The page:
The major cause of overweight and obese adolescents is the increase in screen-time. Do you agree? Consider both sides and argue a position. Essay Example
Obesity, Screen-Based Leisure Time Sedentary Behaviour and Physical Activity
The relationship between obesity or extreme fleshiness/accumulated body fat, and TV viewing, web-browsing, computer games and such screen-based leisure time sedentary behaviour (LTSB) leading to a marked reduction in the physical activity of adolescent children is the focus of this essay. The Department of Health and Ageing, Government of Australia, has stated that, “about one in every five children is now overweight or obese in Australia.” (2007: 1). Scientific research concerning screen-based leisure time sedentary behaviour (LTSB) has been conducted to study the connection between inactivity and obesity. This brief essay shall argue that, there is a definite correlation between lesser physical activity, higher screen-based LTSB and increase in the incidence of pre-adolescent and adolescent obesity, citing examples from research studies, to prove the same.
Screen-Based LTSB and Physical Activity
A survey conducted in the USA, approved by Pennington Biomedical Research Center and NSCH institutional Ethics Review Boards, (Sisson, Broyles, Baker, and Katzmarzyk, 2003) has studied girls and boys between the ages aged 6–17 years and their general habits like watching
TV/video/video game (screen-based LTSB), and also the frequency of vigorous physical activities spanning for a minimum period of twenty minutes each. The results have underlined the risk of “increased chronic diseases” that are associated with “high volumes of screen-based LTSB” (p.310). Heredity and eating habits, gender and age are other predominant factors that determine overweight and obesity. However, since “Higher levels of daily screen-based LTSB were associated with lower levels of everyday PA for both genders” (p.310), “the combined influence of low levels of PA and high levels of screen-based LTSB on elevated body mass are clear” (Sisson et al, 2003: 310) states the research.
Another research (AN Al-Isa, 2004: pp. 1273–1277) is also relevant to this discussion. It has not directly studied the correlation of screen-based LTSB and obesity risk, but is similar to the earlier research in that the age group is adolescent. It is pertinent that, in the discussion of the results of this survey, it is mentioned “In Kuwait, obesity among this age group is high, which suggests that Kuwaiti adolescents are on the whole physically inactive” (AN Al-Isa, 2004: p. 1276). Moreover, it states “The popular leisure time activities of Kuwaiti children and young adolescents are electronic games, which involves only moving one’s fingers and looking at a screen…” (AN Al-Isa, 2004: pp. 1276-7) clearly establishing the link between physical inactivity and screen-based LTSB and the risk of diseases, as a dominant factor.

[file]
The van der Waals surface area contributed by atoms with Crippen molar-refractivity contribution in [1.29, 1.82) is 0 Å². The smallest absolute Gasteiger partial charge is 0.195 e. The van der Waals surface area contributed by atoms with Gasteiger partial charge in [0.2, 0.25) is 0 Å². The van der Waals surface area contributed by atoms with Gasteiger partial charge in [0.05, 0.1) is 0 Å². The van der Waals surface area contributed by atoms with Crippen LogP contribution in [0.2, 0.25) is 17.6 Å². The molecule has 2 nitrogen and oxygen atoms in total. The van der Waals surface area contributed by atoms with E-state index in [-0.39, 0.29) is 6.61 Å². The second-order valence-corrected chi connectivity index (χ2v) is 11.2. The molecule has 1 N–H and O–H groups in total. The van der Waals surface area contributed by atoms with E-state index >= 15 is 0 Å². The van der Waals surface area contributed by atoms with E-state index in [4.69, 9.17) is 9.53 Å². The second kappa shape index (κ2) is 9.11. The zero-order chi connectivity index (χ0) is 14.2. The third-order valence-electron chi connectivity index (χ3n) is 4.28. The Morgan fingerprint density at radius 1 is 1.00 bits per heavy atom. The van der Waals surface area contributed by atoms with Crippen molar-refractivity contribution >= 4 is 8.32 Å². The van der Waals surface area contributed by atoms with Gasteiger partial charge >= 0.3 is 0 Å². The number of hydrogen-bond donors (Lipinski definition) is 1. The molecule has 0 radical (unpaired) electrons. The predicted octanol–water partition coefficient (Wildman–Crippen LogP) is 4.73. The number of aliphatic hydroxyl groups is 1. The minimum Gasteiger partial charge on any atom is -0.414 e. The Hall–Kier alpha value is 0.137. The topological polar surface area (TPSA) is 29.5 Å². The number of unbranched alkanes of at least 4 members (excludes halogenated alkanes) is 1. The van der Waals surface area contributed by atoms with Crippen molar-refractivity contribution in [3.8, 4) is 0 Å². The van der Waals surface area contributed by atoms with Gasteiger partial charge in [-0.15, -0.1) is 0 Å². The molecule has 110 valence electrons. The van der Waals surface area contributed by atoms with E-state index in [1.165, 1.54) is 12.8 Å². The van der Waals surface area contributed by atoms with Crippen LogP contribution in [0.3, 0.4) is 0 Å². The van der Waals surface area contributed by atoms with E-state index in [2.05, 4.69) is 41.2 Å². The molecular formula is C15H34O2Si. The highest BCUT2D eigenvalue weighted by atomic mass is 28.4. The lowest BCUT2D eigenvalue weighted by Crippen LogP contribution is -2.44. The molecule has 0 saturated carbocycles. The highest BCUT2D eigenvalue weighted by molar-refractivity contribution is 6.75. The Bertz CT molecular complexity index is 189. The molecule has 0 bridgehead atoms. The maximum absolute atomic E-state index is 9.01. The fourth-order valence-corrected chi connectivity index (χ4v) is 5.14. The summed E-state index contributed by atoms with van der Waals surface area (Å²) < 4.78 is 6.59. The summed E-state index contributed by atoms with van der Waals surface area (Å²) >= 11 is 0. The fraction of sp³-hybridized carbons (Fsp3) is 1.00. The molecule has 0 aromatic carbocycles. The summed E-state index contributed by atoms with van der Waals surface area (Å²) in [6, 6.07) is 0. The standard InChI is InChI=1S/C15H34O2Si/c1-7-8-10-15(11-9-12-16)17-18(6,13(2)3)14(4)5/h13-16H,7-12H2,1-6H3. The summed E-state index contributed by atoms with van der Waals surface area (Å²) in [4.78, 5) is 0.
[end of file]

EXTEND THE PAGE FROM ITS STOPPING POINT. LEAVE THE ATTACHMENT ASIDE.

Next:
The Sydney Morning Herald cites an Australian Council for Education Research (2011) study goes further to suggest that physical activity (PA) like walking to school etc in children facilitates the observation and development of a broader view of their own community.
Agencies of the Australian Government are aware that the numbers of obese children in the country are increasing. Research studies (Sisson et al, 2003; AN Al-Isa, 2004) have clearly pointed to the increased risk of prevalence of chronic diseases in pre-adolescent and adolescent years due to screen-based LTSB as a major factor. Reduced physical activity has also been shown to restrict children’s understanding of their community, in an Australian research study.
This conclusively proves the need to reduce screen-based LTSB in youngsters.
AN Al-Isa (2004) “ORIGINAL COMMUNICATION — Body mass index, overweight and obesity among Kuwaiti intermediate school adolescents aged 10–14 years” in European Journal of Clinical Nutrition (2004) 58; pp. 1273–1277.
Australian Government- Department of Health and Ageing (2007) “Australia’s Physical Activity recommendations for children and young people” in Physical activity, retrieved online webpage on March 30, 2011. http://www.health.gov.au/internet/main/publishing.nsf/content/health-pubhlth-strateg-active-recommend.htm
Sisson, B. Susan., Broyles, T. Stephanie., Baker, L. Birgitta., and Katzmarzyk, T. Peter. (2003).
“Screen Time, Physical Activity, and Overweight in U.S. Youth: National Survey of Children’s Health — Adolescent health brief” in Journal of Adolescent Health, Volume 47, Issue 3, September 2010. Pp. 309-311.
Sydney Morning Herald (Monday Mar 21, 2011) “Letting kids ride to school
doesn’t make you a bad parent” by Scott Whiffin (March 14, 2011) in “National Ride2School Day | Childhood obesity On The Rise” page; webpage also available online
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